5 Anglican bishops will convert to Catholicism
Five Anglican bishops announced Monday that they will accept an offer from Pope Benedict XVI to convert to Catholicism, primarily over their opposition to the Church of England’s decision to ordain female bishops.
The five bishops, in a joint statement, spoke of their distress caused by developments in the Anglican Church that they felt were “incompatible with the historic vocation of Anglicanism and the tradition of the church for nearly 2,000 years.”
Officials said a new arrangement for the bishops would be determined by the Vatican, which has moved to facilitate the switch to the Roman Catholic Church by traditional Anglican clergy upset by the acceptance of female priests or gay bishops. The Catholic Church plans to create an ordinariate under the Vatican’s apostolic constitution Anglicanorum coetibus.
“With the ordinariate, canonical structures are being established through which we will bring our own experience of Christian discipleship into full communion with the Catholic Church throughout the world and throughout the ages,” said serving bishops the Right Revs. Andrew Burnham of Ebbsfleet, Keith Newton of Richborough and John Broadhurst of Fulham and retired bishops the Right Revs. Edwin Barnes and David Silk.
After the Church of England General Synod meeting in July, the church’s decision to move ahead to ordain female bishops triggered rebellion among traditionalists. The five bishops turned to Pope Benedict asking for a structure within the Catholic Church that would enable them to hold on to certain of their rituals and practices within the parameters of Roman Catholicism.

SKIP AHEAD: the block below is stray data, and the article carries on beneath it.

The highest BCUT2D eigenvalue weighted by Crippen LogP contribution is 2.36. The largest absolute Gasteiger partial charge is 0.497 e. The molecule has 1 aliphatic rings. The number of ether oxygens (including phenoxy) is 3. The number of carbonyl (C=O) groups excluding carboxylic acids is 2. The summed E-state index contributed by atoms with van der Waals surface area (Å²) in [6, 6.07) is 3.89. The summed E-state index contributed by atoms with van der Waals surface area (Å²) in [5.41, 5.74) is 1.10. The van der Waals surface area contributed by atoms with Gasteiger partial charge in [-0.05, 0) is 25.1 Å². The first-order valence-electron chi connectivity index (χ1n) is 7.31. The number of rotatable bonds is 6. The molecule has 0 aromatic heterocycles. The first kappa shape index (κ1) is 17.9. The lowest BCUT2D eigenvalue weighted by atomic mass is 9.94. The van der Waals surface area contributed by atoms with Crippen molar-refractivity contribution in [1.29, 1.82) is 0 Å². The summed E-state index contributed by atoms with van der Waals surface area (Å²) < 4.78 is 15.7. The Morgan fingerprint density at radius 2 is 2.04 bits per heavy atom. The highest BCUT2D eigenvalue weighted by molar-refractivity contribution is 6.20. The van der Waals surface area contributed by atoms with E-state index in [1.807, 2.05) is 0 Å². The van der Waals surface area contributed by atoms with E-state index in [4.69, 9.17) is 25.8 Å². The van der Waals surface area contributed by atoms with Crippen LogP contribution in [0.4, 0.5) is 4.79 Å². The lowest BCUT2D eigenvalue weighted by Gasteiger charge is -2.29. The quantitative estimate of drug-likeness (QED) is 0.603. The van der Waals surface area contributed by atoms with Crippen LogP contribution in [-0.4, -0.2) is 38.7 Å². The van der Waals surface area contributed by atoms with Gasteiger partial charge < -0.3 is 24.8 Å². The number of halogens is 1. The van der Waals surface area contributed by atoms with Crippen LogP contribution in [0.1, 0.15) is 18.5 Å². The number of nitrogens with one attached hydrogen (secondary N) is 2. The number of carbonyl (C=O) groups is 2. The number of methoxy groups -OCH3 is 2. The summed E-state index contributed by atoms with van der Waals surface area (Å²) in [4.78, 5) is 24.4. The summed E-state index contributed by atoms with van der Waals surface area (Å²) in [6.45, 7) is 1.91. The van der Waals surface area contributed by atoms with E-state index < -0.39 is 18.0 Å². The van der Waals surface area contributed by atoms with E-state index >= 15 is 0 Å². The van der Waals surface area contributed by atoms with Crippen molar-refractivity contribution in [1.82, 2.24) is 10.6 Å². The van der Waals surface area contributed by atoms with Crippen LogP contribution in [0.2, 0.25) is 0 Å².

In a brief statement, the Archbishop of Canterbury Rowan Williams, as head of the Anglican Church, accepted “with regret” the five resignations. “We wish them well in this next stage of their service to the church and I am grateful to them for their faithful and devoted pastoral labors in the Church of England over many years.”
Burnham, who, like the other bishops converting to the Catholic Church, is married, told the BBC their decision went beyond the issue of female bishops.
“It’s bigger than that,” he said. “It’s the question of whether the Anglican Church is, as it says it is, part of the universal church going back to the time of Jesus, or whether it is going off in its own way and making up its own rules. And we think it’s going off in its own way … and we therefore need to belong to the older body.”
He expects other Anglicans will also convert to Catholicism, though at least initially not in large numbers. “I don’t think there’ll be flood … so much is at stake, people losing their homes, their livelihoods, their pensions … inevitably the first wave will be quite small.”
In Rome, the pope on Monday called a meeting of cardinals for Nov. 19 to discuss and issue statements on, among other things, a response to sexual abuse within the church and the constitution Anglicanorum coetibus.
Bishop Alan Hopes of the Catholic Bishops Conference of England and Wales and episcopal delegate for the implementation of the Anglicanorum coetibus welcomed the bishops’ decision “to enter into full communion with the Catholic Church.”
Stobart is a staff writer in The Times’ London Bureau.